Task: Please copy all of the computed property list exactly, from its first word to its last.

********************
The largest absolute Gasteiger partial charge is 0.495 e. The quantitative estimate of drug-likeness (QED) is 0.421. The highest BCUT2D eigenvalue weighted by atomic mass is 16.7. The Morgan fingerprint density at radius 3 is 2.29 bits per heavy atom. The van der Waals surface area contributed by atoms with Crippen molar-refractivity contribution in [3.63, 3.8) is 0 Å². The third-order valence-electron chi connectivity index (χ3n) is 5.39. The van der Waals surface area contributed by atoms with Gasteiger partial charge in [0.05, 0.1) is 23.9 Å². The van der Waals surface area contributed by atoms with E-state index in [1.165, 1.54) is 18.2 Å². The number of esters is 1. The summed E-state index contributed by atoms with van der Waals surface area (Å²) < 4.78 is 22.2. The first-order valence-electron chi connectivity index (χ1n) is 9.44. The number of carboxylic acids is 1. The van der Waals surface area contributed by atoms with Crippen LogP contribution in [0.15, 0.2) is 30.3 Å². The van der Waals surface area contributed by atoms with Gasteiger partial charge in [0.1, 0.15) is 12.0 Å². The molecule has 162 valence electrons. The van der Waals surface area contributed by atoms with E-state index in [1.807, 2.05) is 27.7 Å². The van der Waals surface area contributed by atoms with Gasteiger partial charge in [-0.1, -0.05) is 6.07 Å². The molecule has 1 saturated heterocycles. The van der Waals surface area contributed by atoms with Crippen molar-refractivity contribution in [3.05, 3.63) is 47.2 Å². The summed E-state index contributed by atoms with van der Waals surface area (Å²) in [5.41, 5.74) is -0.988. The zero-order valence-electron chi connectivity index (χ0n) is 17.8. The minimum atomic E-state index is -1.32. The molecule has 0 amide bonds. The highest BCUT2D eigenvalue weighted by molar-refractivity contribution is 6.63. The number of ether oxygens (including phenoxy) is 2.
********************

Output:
The largest absolute Gasteiger partial charge is 0.495 e. The quantitative estimate of drug-likeness (QED) is 0.421. The highest BCUT2D eigenvalue weighted by atomic mass is 16.7. The Morgan fingerprint density at radius 3 is 2.29 bits per heavy atom. The van der Waals surface area contributed by atoms with Crippen molar-refractivity contribution in [3.63, 3.8) is 0 Å². The third-order valence-electron chi connectivity index (χ3n) is 5.39. The van der Waals surface area contributed by atoms with Gasteiger partial charge in [0.05, 0.1) is 23.9 Å². The van der Waals surface area contributed by atoms with E-state index in [1.165, 1.54) is 18.2 Å². The number of esters is 1. The summed E-state index contributed by atoms with van der Waals surface area (Å²) < 4.78 is 22.2. The first-order valence-electron chi connectivity index (χ1n) is 9.44. The number of carboxylic acids is 1. The van der Waals surface area contributed by atoms with Crippen LogP contribution in [0.15, 0.2) is 30.3 Å². The van der Waals surface area contributed by atoms with Gasteiger partial charge in [0.1, 0.15) is 12.0 Å². The molecule has 162 valence electrons. The van der Waals surface area contributed by atoms with E-state index in [1.807, 2.05) is 27.7 Å². The van der Waals surface area contributed by atoms with Gasteiger partial charge in [-0.1, -0.05) is 6.07 Å². The molecule has 1 saturated heterocycles. The van der Waals surface area contributed by atoms with Crippen molar-refractivity contribution in [3.05, 3.63) is 47.2 Å². The summed E-state index contributed by atoms with van der Waals surface area (Å²) in [5.41, 5.74) is -0.988. The zero-order valence-electron chi connectivity index (χ0n) is 17.8. The minimum atomic E-state index is -1.32. The molecule has 0 amide bonds. The highest BCUT2D eigenvalue weighted by molar-refractivity contribution is 6.63. The number of ether oxygens (including phenoxy) is 2.